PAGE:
- The Washington Times - Tuesday, July 15, 2003

JERUSALEM — An Irishman arrested on the West Bank over the weekend apparently is not the Real IRA master bomb maker as suspected by Israeli officials.

British intelligence, which informed Israel of the terrorist background of the man, John Morgan, is re-examining that information after a Belfast newspaper said he was one of its correspondents and an upstanding member of the community.

An Irish police source told the Tel Aviv daily Ha’aretz that British security service had no up-to-date photograph of John Morgan, the bomb specialist, and had identified him to Israel only by his name and age.

Meanwhile, Israeli soldiers early today freed unharmed an Israeli who was held by Palestinians in the West Bank for five days in a kidnapping that raised further questions about the stability of a fragile truce.

The release of taxi driver Eliahu Gurel came a day after a Palestinian fatally stabbed an Israeli strolling along the Tel Aviv seaside promenade with his girlfriend in an attack that rattled the cease-fire crucial to a U.S.-backed peace plan.

Bomber Morgan “disappeared three years ago as if the earth swallowed him, and we began to suspect he was up to something,” the source said.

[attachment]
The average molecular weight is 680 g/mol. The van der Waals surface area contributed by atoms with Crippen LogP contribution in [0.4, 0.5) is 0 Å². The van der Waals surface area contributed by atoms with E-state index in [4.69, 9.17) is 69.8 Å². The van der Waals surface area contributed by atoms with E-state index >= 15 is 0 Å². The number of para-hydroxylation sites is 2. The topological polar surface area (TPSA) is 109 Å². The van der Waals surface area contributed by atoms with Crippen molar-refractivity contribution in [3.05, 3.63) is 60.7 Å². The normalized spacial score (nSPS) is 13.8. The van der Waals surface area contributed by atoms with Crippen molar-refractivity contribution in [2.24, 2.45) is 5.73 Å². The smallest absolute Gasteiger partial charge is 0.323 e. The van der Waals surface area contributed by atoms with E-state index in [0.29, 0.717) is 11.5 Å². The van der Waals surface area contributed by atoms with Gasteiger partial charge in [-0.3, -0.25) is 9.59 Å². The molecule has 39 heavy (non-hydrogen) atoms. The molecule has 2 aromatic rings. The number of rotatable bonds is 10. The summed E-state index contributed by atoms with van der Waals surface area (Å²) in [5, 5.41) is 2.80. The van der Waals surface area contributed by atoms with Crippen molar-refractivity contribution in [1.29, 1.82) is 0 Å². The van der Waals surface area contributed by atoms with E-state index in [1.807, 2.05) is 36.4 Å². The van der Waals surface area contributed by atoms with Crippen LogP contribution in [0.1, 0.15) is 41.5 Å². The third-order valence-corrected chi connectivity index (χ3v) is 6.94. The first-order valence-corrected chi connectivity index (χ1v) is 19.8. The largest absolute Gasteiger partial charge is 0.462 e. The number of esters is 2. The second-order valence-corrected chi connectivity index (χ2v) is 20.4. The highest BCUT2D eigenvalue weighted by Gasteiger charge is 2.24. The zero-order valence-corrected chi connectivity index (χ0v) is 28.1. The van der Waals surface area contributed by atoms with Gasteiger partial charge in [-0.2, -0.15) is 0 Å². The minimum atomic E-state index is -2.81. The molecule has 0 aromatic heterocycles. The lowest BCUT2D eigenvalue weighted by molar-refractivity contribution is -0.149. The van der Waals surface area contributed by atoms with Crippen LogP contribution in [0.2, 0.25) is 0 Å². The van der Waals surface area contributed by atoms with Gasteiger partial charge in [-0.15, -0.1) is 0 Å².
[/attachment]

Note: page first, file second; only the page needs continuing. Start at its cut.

Following the tip-off from the British, Israeli security forces staged an intensive search last week, arresting the John Morgan they were looking for, at an improvised roadblock as he was driving near Ramallah. He had entered Israel as a tourist three weeks before, was of the same approximate age as bomber Morgan and spent his time since on the West Bank.

The report of his arrest drew a strong protest from Ciaran O Pronntaigh, editor of La, a Gaelic newspaper, who said that Mr. Morgan, whose Gaelic name is Sean O’Muireagain, was not connected to the Real IRA but was a Belfast journalist and educator. He is also reportedly a member of the Irish-Palestinian Solidarity Movement, which sends volunteers to the West Bank and Gaza Strip to assist Palestinians, but the movement denies any connection.

Mr. O’Muireagain’s friends told reporters that he was taking a vacation in the territories to look for ways to create links between Palestinian and Irish schools. The principal of a West Belfast school, Pilib Mist Il, said Mr. O’Muireagain was chairman of the school’s board of governors.

“We had agreed to task him with linking our school with a primary school in Jenin,” he said. “His arrest is a disgrace, and he should be set free immediately.”

Israel is still holding Mr. Morgan as it checks his identity and a British consular official has requested a meeting with him.

Meanwhile, a Palestinian stabbed an Israeli to death in Tel Aviv yesterday, the first such attack inside Israel since Palestinian militant groups agreed to a cease-fire on June 29.

Al Aqsa Martyrs Brigade, one of the militant groups Israel demands the Palestinian Authority disarm, claimed responsibility for the killing.

The attacker, armed with a long double-bladed dagger, tried to enter a seaside restaurant, and when a security guard stopped him, he stabbed the guard in the neck before fleeing.

He then came across 24-year-old Amir Simhon, who was sitting on a bench on the seaside promenade with his girlfriend. The Palestinian targeted the woman but stabbed Mr. Simhon when he intervened to save her.

This article is based in part on wire service reports.

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